For anyone watching the last hour or two of today's market, there was plenty to entertain. VXX (the implied vol ETF) collapsed in a haze of glory dragging stocks to the highs of the day with financials seeing their best day in three months. Treasury yields, Gold, and Stocks have all recoupled from the election and perhaps that is what this bond weakness is related to (as for example LQD fell to 3 month lows today, while HYG remains close to record highs). Stocks closed at Thursday's highs amid heavy and large size trades - the vertical rampathon (or inverse Baumgartnering) suggests a quiet market desparate to auction to stops. The USD ended unch, as did Gold while 30Y added 8bps as testicular fortitude appeared under pressure today. Perhaps Citi should downgrade AAPL every day? Today's #Teppergasm (h/t @gubbmintcheese) saw the NASDAQ back to unchanged for December and Citi up a measly 13.3%.
Moments ago, the San Fran Fed, best known for spending taxpayer money to conduct such indepth analyses on topics including whether water is wet, and whether the Fed creates bubbles, has just released its most recent 'FedViews' economic outlook in which we read that "we expect growth to steadily accelerate in 2013 as the economy bounces back from harsh weather conditions and as the underlying expansion of consumer spending reemerges. We expect growth to register 1.7% in 2012 and 2.6% in 2013." This would be great if only a two minute Google search did not expose some of the San Fran Fed's previous attempts at forecasting the future, such as this one from October 14, 2010, in which the crack experts said that "we currently project that real GDP will expand around 2½% in 2010, below its potential of about 3% annually. We expect the recovery to gain momentum over the course of next year and that real GDP growth for 2011 will reach about 3½%." Final 2011 GDP growth: 2.4%.... or this one from June 9, 2011, in which we learned that "growth should rebound in the third quarter. We expect GDP to expand at an annualized 3½% rate in the second half of the year and to continue to strengthen throughout 2012." Final 2012 GDP growth: 1.8%. Or just 50% off. Applying the same undershoot error rate to the Fed's 2013 forecast means that real economic growth next year will be at best 1.3%. And that's with a fresh $1 trillion in monetary injections from the Fed.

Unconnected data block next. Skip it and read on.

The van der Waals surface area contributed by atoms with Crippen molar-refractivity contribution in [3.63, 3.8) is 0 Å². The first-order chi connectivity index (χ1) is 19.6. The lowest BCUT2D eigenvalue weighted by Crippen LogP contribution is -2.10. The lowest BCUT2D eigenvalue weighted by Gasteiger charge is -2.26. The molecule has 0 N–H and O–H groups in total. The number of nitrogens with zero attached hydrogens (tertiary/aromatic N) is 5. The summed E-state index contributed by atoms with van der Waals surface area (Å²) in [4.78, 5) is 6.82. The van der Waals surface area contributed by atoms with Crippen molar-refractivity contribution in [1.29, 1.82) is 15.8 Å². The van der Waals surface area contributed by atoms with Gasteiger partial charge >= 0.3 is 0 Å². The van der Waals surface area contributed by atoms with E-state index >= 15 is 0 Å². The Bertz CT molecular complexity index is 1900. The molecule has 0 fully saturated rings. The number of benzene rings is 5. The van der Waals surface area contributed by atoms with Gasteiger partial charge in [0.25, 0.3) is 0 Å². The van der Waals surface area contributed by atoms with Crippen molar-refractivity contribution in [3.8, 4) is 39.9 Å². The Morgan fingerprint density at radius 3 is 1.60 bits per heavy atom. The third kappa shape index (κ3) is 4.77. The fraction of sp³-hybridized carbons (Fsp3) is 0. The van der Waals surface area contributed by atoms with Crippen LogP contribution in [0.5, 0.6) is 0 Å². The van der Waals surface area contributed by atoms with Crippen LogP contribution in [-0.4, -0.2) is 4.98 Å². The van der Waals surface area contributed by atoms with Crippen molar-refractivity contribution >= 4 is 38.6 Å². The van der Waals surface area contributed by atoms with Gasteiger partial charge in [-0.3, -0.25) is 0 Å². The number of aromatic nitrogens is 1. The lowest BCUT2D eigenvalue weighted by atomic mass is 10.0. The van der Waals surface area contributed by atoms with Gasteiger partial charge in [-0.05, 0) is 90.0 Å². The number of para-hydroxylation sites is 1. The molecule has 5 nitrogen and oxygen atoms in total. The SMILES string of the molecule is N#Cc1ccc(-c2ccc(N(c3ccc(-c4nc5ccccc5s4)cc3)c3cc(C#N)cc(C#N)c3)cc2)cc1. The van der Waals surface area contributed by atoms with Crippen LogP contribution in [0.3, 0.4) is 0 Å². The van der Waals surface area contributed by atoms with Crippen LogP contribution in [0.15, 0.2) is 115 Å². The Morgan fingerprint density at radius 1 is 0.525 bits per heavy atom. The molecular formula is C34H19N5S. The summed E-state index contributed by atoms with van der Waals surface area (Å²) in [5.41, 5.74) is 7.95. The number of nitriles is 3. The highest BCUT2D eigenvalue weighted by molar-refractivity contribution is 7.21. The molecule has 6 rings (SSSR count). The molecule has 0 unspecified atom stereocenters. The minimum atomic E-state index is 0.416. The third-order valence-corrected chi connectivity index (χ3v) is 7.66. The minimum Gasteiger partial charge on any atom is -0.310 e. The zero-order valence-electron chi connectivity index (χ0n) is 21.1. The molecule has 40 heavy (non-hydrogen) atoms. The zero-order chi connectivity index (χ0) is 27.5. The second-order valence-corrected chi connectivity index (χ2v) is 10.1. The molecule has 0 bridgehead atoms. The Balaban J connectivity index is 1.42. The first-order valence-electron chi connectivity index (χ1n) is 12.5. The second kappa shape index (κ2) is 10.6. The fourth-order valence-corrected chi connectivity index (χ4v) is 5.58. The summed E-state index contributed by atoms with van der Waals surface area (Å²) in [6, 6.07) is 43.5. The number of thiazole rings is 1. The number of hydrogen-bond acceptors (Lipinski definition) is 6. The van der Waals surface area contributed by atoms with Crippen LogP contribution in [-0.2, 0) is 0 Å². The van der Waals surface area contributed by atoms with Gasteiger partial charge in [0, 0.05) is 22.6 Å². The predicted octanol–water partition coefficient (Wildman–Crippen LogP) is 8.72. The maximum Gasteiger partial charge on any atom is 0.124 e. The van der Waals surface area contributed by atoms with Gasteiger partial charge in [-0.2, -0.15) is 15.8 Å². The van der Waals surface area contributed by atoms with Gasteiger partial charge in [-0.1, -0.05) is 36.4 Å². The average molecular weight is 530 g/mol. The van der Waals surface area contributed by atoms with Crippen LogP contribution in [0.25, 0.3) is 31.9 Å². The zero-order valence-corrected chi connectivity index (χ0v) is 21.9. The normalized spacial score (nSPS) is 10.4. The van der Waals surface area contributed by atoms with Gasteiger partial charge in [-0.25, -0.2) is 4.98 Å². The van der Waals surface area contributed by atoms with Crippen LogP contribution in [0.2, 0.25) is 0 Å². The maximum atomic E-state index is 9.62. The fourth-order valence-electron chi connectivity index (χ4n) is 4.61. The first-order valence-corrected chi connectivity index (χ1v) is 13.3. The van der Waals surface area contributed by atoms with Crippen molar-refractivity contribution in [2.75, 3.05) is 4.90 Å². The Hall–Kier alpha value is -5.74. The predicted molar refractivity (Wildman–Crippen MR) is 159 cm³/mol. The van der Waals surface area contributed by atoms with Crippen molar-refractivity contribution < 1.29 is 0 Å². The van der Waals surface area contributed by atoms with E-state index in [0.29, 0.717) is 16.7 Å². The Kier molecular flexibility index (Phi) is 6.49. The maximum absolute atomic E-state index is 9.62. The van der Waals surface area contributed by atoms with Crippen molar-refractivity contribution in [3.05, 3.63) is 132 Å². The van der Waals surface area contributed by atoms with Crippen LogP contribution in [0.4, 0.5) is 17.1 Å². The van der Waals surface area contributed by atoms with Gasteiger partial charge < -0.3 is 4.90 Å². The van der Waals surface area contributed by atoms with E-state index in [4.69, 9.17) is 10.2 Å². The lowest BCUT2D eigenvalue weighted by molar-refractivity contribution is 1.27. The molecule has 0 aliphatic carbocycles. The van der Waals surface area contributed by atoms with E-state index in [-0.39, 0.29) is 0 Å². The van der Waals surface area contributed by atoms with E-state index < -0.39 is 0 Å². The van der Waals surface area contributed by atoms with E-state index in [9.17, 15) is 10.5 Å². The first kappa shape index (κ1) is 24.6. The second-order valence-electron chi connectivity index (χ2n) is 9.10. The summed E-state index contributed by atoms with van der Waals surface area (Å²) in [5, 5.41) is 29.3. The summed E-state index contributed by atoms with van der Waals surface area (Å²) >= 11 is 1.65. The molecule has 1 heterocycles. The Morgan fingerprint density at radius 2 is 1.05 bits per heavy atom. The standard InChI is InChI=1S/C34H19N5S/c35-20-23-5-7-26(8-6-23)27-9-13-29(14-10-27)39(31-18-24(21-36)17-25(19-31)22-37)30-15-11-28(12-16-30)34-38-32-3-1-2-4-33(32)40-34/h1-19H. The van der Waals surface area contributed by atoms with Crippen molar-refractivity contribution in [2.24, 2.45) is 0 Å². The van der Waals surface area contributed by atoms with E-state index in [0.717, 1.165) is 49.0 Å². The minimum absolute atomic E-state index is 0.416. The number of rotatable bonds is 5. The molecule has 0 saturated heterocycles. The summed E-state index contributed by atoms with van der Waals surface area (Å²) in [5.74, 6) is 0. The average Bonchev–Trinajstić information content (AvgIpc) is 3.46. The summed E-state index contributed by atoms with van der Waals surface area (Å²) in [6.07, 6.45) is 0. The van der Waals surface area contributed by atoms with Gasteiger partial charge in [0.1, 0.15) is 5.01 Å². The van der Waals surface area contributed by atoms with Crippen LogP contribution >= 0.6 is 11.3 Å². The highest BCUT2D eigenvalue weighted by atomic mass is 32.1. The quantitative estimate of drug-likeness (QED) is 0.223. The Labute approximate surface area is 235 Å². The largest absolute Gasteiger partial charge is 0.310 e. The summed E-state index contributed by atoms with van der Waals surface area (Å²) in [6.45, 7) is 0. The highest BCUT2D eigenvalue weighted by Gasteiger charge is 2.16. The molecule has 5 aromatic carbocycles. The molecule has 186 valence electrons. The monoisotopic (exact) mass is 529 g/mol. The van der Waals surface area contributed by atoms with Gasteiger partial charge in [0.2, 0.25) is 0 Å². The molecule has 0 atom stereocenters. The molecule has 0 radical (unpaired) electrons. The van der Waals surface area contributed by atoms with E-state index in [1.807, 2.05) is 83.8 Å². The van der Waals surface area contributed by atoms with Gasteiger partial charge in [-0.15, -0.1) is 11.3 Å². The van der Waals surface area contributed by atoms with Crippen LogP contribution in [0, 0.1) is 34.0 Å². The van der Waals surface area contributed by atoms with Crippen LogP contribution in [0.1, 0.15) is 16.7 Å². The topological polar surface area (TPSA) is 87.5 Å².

As the fallout of Liborgate escalates, the next big bank to be impacted in the fallout started by Barclays civil settlement "revelation" is set to be troubled UBS, already some 10,000 bankers lighter, where as many as three dozen bankers are reported by the implicated in the fixing of the rate that until 2009 was the most important for hundreds of trillions in variable rate fixed income products. Only instead of attacking the US or even European jurisdiction, where the next big settlement is set to hit is Japan: a country whose regulators as recently as half a year ago promised there were no major issues with Libor, or Tibor as it is locally known, rate fixings. And while this most recent development will have little material impact on UBS' ongoing business model, the one difference from previous settlements is that it will likely include criminal charges lobbed against some of the 36 bankers. From the FT: "UBS is close to finalising a deal with UK, US and Swiss authorities in which the bank will pay close to $1.5bn and its Japanese securities subsidiary will plead guilty to a US criminal offence. Terms of the guilty plea were still being negotiated, one person familiar with the matter said on Monday, adding that the bank will not lose its ability to conduct business in Japan. The pact between the bank and the US Commodity Futures Trading Commission, US Department of Justice, UK’s Financial Services Authority and UBS’s main Swiss supervisor Finma is expected to be announced on Wednesday, although last minute negotiations continue."